“It was hard for me to get the permanent resident’s card,” she said of the documentation that allows foreigners to stay and work in the U.S. “I waited for 17 years … They gave me a work card for one year, and when it expired, I had to pay $120 every year to extend it. This is a country of opportunities but, unfortunately, in this moment, too many jobs have been lost. It’s hard, but the economy is coming back to normal. But I will stay here and work hard.”

The economy means Jurado’s husband, Allejandro, works in South Lake Tahoe, Calif., and can come home only sporadically.

The city offers citizenship classes year-round. Students can choose classes from 6 to 8 p.m. Mondays, Tuesdays and Wednesdays for $25 per month, or Saturday classes from 9 a.m. to 1 p.m. for $15 per month.

It’s a juggling act for Jurado to raise her son, 14-year-old Alexander, work full time and take the classes. She gets off work at 4 p.m., and to come home before class at 6 p.m. means possibly being late, so she grabs her dinner – a hot dog at 7-Eleven – and phones home to ensure that Alexander is all right by himself. On class nights, she doesn’t get home until 8:30.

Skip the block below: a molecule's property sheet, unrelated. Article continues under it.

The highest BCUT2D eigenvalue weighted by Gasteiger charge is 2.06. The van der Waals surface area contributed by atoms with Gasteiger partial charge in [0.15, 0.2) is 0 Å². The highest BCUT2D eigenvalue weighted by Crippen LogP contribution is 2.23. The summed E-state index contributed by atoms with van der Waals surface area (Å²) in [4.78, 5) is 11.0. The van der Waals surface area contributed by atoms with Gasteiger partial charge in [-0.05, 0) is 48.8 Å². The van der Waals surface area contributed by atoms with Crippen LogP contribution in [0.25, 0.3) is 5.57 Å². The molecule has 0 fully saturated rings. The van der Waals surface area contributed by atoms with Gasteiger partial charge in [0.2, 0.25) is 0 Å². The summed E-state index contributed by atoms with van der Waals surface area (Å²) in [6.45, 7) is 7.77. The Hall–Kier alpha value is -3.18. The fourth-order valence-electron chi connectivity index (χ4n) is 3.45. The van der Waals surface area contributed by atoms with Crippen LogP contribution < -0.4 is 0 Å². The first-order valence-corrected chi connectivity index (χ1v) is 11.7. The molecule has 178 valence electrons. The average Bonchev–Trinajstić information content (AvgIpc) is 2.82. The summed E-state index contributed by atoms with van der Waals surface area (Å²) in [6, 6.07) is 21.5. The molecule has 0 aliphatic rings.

She said sometimes she’s so tired from a hard day that it’s difficult to be attentive in class.

“I go to the bathroom and wet my face so that I open my eyes … I almost fall asleep,” she said.

She said she loves America and loves living in a quiet area that’s good for children.

“I feel more secure here, more than in my country,” she said. “My country is the same like Mexico. I don’t know if you see the bad news, but they kill many people there (in Mexico) … in my country (El Salvador), it’s almost the same.

“When I go to bed and make sure my door’s closed, I go to sleep. But over there, people can’t sleep because they always think somebody’s going to (break) down the door and they will get killed.”

Jurado also has an adult daughter who is still in El Salvador. “I call her every day, and I prayed to God to take care of her,” she said. “I hope one day she can come here, and she can be an American citizen.”

Contact Summerlin/Summerlin South View reporter Jan Hogan at or 387-2949.